Elephants appear to be resistant to cancer: What can we learn from them?

Elephants hardly ever get cancer. And this knowledge could pave the way to a better understanding of the disease in humans, and possibly even inspire research into how to combat the disease in the future. Joshua Schiffman, a pediatric oncologist, led a study into the cancer fighting mechanisms in elephants. Schiffman found that elephants are resistant to cancer, because they respond twice as robustly to DNA damage by eliminating pre-cancerous cells. “Evolution has had 55 million years to figure out how to prevent cancer in elephants,” he told Time, “and now it’s our turn to try to figure out how to apply this to people.”

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Elephants appear to be resistant to cancer: What can we learn from them?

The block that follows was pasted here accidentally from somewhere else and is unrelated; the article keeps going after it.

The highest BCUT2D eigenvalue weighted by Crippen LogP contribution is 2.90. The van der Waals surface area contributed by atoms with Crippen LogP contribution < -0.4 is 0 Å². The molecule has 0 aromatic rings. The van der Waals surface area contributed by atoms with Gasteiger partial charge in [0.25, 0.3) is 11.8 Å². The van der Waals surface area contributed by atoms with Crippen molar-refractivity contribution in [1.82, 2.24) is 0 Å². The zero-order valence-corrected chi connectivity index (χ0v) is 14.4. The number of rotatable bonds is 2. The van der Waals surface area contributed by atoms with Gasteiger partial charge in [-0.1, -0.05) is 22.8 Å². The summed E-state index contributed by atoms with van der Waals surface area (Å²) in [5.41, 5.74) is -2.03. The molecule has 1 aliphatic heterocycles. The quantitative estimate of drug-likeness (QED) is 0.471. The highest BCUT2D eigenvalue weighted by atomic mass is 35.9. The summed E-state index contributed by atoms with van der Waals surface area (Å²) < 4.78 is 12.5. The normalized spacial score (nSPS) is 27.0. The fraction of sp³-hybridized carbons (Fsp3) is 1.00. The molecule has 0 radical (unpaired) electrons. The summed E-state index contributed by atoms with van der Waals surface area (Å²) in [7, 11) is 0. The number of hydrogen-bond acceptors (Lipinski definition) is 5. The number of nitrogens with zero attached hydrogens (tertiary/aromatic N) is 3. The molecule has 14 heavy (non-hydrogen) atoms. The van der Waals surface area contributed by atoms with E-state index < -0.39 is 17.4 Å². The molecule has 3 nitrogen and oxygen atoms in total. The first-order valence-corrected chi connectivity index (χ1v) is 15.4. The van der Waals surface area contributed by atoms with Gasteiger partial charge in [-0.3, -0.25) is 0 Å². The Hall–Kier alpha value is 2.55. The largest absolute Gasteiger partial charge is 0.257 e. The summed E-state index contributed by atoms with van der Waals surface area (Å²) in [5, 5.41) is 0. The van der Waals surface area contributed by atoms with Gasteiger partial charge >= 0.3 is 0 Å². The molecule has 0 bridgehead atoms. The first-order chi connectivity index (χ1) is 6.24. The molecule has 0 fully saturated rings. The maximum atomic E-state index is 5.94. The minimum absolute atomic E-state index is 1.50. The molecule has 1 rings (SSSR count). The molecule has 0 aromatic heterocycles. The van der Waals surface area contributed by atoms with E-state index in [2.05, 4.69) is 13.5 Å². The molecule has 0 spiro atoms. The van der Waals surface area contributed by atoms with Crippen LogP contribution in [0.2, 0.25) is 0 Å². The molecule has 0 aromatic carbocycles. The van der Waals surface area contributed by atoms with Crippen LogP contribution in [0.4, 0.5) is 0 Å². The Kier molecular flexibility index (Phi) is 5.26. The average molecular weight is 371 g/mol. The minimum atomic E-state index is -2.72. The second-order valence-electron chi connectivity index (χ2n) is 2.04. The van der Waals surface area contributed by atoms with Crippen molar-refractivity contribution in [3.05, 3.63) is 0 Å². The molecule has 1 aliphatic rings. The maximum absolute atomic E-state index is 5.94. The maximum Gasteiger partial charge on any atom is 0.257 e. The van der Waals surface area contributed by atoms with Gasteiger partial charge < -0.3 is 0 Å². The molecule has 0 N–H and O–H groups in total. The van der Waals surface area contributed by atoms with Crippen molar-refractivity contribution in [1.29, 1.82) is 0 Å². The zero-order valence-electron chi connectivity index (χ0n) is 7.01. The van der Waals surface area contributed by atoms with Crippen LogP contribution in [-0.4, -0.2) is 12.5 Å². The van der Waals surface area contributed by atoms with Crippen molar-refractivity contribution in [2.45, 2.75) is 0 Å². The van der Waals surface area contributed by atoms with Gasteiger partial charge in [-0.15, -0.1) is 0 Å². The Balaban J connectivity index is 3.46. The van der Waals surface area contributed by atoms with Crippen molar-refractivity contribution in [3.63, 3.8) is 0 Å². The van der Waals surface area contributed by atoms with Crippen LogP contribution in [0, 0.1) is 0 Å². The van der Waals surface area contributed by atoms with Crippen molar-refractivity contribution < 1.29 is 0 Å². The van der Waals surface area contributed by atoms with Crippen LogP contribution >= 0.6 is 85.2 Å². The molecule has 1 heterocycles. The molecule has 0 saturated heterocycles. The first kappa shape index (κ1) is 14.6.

Elephants hardly ever get cancer. And this knowledge could pave the way to a better understanding of the disease in humans, and possibly even inspire research into how to combat the disease in the future. Joshua Schiffman, a pediatric oncologist, led a study into the cancer fighting mechanisms in elephants. Schiffman found that elephants are resistant to cancer, because they respond twice as robustly to DNA damage by eliminating pre-cancerous cells. “Evolution has had 55 million years to figure out how to prevent cancer in elephants,” he told Time, “and now it’s our turn to try to figure out how to apply this to people.”

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